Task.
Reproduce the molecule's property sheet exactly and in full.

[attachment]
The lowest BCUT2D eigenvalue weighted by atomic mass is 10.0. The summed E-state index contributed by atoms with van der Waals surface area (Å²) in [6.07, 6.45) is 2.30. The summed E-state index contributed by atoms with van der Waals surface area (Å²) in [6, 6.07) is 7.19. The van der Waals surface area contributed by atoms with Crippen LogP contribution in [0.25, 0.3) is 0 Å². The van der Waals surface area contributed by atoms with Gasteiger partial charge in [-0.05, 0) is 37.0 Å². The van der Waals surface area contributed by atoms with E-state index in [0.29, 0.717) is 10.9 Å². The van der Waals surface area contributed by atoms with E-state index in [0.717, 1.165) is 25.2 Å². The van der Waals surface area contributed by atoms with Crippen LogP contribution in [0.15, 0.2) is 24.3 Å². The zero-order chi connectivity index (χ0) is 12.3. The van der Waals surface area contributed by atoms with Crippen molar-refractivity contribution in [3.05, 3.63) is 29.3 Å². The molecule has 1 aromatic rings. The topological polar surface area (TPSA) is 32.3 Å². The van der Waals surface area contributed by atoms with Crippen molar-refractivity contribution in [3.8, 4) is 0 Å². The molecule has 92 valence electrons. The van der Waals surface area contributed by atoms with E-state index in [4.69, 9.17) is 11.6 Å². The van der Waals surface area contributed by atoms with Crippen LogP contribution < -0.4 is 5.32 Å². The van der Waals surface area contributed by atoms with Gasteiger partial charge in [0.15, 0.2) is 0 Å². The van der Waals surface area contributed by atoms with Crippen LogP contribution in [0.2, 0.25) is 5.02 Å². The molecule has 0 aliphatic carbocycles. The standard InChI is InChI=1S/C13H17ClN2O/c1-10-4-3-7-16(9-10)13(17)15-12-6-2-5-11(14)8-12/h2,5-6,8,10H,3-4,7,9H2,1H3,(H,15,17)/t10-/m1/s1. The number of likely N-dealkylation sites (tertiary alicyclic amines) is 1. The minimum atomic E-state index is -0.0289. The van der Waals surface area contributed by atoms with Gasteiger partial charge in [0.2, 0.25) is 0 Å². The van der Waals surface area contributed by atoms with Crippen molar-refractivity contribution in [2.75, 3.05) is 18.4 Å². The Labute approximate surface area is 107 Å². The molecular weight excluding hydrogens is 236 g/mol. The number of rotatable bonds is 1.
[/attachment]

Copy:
The lowest BCUT2D eigenvalue weighted by atomic mass is 10.0. The summed E-state index contributed by atoms with van der Waals surface area (Å²) in [6.07, 6.45) is 2.30. The summed E-state index contributed by atoms with van der Waals surface area (Å²) in [6, 6.07) is 7.19. The van der Waals surface area contributed by atoms with Crippen LogP contribution in [0.25, 0.3) is 0 Å². The van der Waals surface area contributed by atoms with Gasteiger partial charge in [-0.05, 0) is 37.0 Å². The van der Waals surface area contributed by atoms with E-state index in [0.29, 0.717) is 10.9 Å². The van der Waals surface area contributed by atoms with E-state index in [0.717, 1.165) is 25.2 Å². The van der Waals surface area contributed by atoms with Crippen LogP contribution in [0.15, 0.2) is 24.3 Å². The zero-order chi connectivity index (χ0) is 12.3. The van der Waals surface area contributed by atoms with Crippen molar-refractivity contribution in [3.05, 3.63) is 29.3 Å². The molecule has 1 aromatic rings. The topological polar surface area (TPSA) is 32.3 Å². The van der Waals surface area contributed by atoms with Crippen molar-refractivity contribution in [3.8, 4) is 0 Å². The molecule has 92 valence electrons. The van der Waals surface area contributed by atoms with E-state index in [4.69, 9.17) is 11.6 Å². The van der Waals surface area contributed by atoms with Crippen LogP contribution < -0.4 is 5.32 Å². The van der Waals surface area contributed by atoms with Gasteiger partial charge in [0.15, 0.2) is 0 Å². The van der Waals surface area contributed by atoms with Crippen LogP contribution in [0.2, 0.25) is 5.02 Å². The molecule has 0 aliphatic carbocycles. The standard InChI is InChI=1S/C13H17ClN2O/c1-10-4-3-7-16(9-10)13(17)15-12-6-2-5-11(14)8-12/h2,5-6,8,10H,3-4,7,9H2,1H3,(H,15,17)/t10-/m1/s1. The number of likely N-dealkylation sites (tertiary alicyclic amines) is 1. The minimum atomic E-state index is -0.0289. The van der Waals surface area contributed by atoms with Gasteiger partial charge in [0.2, 0.25) is 0 Å². The van der Waals surface area contributed by atoms with Crippen molar-refractivity contribution in [2.75, 3.05) is 18.4 Å². The Labute approximate surface area is 107 Å². The molecular weight excluding hydrogens is 236 g/mol. The number of rotatable bonds is 1.